Sitting days and agenda
The next sitting week for the Bundestag is planned to be 20th – 24th April; the week that schools are supposed to return after the Easter holidays (but may not, due to the corona crisis).
Information about what is happening in the Bundestag on a daily basis (including in committees and parliamentary questions) can be found in the ‘Heute im Bundestag’ section of the Bundestag website (in German) here. The timetable can be found here and agendas and sittings under ‘Tagesordnungen und Sitzungsverlauf’ here.
The next sitting week for the Bundesrat is 27th – 30th April, when the committees will be sitting. A plenary session is planned for 15th May.
What’s going on in the Bundestag
Right-extreme music scene
The government gave an answer to a ‘Kleine Anfrage‘ (a written request information from the government – not answered in writing and not discussed in the Bundestag) from the FDP about the right-extreme music scene in Germany. The government said that according to information from the intelligence services, the music scene has a “recruiting and retention function that should not be underestimated” within the right-wing extremist spectrum in Germany.
Bands popularise right-wing extremist attitudes with aggressive, xenophobic, anti-Semitic and anti-democratic texts. Music is an important medium in right-wing extremism, especially among young people. Streaming and download platforms have become the most frequently used form of music consumption, especially for young people, and this also applies to right-wing extremist music.
The number of right-wing extremist music groups in Germany has remained almost unchanged at around 150 and there are also around 60 right-wing extremist songwriters and solo performers. The increasing number of individual performers has been reflected in the increasing number of right-wing extremist performances and this trend is expected to continue. In 2018 there were a total of 270 live events.
Attacks on Muslims
A question from the Left Party about the amount of attacks on Muslims in Germany revealed that last year there were 871 attacks on Muslims and Muslim institutions. The number of attacks has remained roughly constant since 2017.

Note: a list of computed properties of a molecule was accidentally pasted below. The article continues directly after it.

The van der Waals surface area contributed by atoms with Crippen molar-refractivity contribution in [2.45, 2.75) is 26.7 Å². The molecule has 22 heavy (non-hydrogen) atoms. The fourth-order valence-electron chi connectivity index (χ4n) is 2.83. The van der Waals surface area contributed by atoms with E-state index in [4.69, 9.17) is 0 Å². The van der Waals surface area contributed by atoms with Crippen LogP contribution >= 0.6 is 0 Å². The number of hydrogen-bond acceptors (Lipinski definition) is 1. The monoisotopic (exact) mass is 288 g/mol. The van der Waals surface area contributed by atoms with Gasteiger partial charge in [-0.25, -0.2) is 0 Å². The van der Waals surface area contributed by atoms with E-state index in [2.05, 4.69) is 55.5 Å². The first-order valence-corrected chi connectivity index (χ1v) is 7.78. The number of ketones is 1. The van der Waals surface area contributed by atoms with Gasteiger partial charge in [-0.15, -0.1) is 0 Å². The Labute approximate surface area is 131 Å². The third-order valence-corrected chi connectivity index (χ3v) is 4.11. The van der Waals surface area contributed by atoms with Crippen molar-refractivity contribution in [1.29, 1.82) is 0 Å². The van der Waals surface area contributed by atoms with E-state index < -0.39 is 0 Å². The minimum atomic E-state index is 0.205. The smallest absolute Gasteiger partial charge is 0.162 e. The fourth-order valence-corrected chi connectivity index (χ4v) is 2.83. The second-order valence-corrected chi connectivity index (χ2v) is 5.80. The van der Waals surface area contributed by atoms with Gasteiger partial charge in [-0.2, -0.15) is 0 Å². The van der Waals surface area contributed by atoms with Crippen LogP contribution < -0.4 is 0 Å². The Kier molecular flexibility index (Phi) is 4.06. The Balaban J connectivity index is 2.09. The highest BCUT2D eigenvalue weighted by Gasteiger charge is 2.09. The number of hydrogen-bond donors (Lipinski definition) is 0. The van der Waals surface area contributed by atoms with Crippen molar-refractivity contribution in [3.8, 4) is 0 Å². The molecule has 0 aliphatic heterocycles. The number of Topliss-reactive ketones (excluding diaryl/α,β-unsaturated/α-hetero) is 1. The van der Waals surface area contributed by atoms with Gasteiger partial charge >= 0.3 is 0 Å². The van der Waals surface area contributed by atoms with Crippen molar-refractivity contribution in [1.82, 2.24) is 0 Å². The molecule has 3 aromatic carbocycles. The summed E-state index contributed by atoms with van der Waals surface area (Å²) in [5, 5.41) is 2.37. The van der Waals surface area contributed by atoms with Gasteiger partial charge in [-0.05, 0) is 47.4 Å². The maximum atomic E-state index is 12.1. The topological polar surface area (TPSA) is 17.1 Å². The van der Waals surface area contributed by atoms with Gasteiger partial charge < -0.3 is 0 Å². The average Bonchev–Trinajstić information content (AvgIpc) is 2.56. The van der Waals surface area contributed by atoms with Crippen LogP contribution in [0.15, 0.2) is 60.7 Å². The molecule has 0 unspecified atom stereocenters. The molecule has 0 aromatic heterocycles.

The Green Party submitted a question about “Measures taken by the Federal Government to protect mosques and Muslim institutions”. The Greens asked about the extent to which there is a current risk assessment by the Federal Criminal Police Office (BKA) with regard to Muslim institutions and especially mosques in Germany
Blood donation ban for homosexuals
The FDP introduced a motion (motions are a way in which MPs can influence legislation and policies by calling on the government to report to Parliament or submit a bill) about abolishing the blood donation ban for homosexual and transgender people. The motion said that the decisive factor for the risk of infection should not be sexual or gender identity, but actual risk behaviour.
An answer to another FDP question gave information about the government’s talks with the Estonian government about strategies for e-governmenet. The Federal Minister of Justice, Christine Lambrecht, said that they had discussed aspects of “e-identity” used in Estonia, data protection and transparency for users.
The FDP also called for a comprehensive initiative to strengthen online learning of students, since there is currently no date for schools to open again. The parliamentary group argued that part of the financial resources of the Digital Pact should be used by for online solutions and that a list of high-quality, quality-tested online providers is compiled, and licences acquired.
The Alternative for Germany (AfD) continued its provocative use of parliamentary questions by asking for information about the migration background of people in organised crime.
The AfD regularly asks questions which give information linking foreigners with crime.
What’s going on in the Bundesrat
At the end of last week, apart from approving the Corona package of laws, the Bundesrat also put forward some changes to the government’s proposals for a basic pension. Theproposals were agreed in November after months of negotiations, and provide a supplement to state pensions to avoid pensioners having to claim benefits. The Bundesrat was concerned that the draft law would mean that most people would not be entitled to a basic pension in the first years of their retirement; doubted that the basic pension could be implemented in the proposed time frame and proposed a staggered implementation; and asked that the federal government reimburses the states for additional costs incurred.
A new and highly controversial fertiliser regulation was passed. The regulation has been the case of protests by famers, since they will not be allowed to use as much fertiliser. In November, farmers from all over Germany drove tractors into the capital in protest at the proposed laws, causing traffic jams and clocked streets.
Draft law on hate
The Bundesrat also requested amendments for the government’s draft law against right-extremism and hate: this package of measures was developed in reaction to the attack on a synagogue in Halle last year and includes requirements for social media networks to report hate as well as a new police department to deal with this; fines for inadequate reporting; and greater punishments for anti-Semitic hate.
One amendment called for a location principle to be introduced for providers of social media so that they could not avoid the regulations on the basis that data requested by the authorities is stored abroad when they offer their services in Germany. Other change requests related to the clarification of criminal offences, who is obliged to provide information, and what the competencies of the new police department are.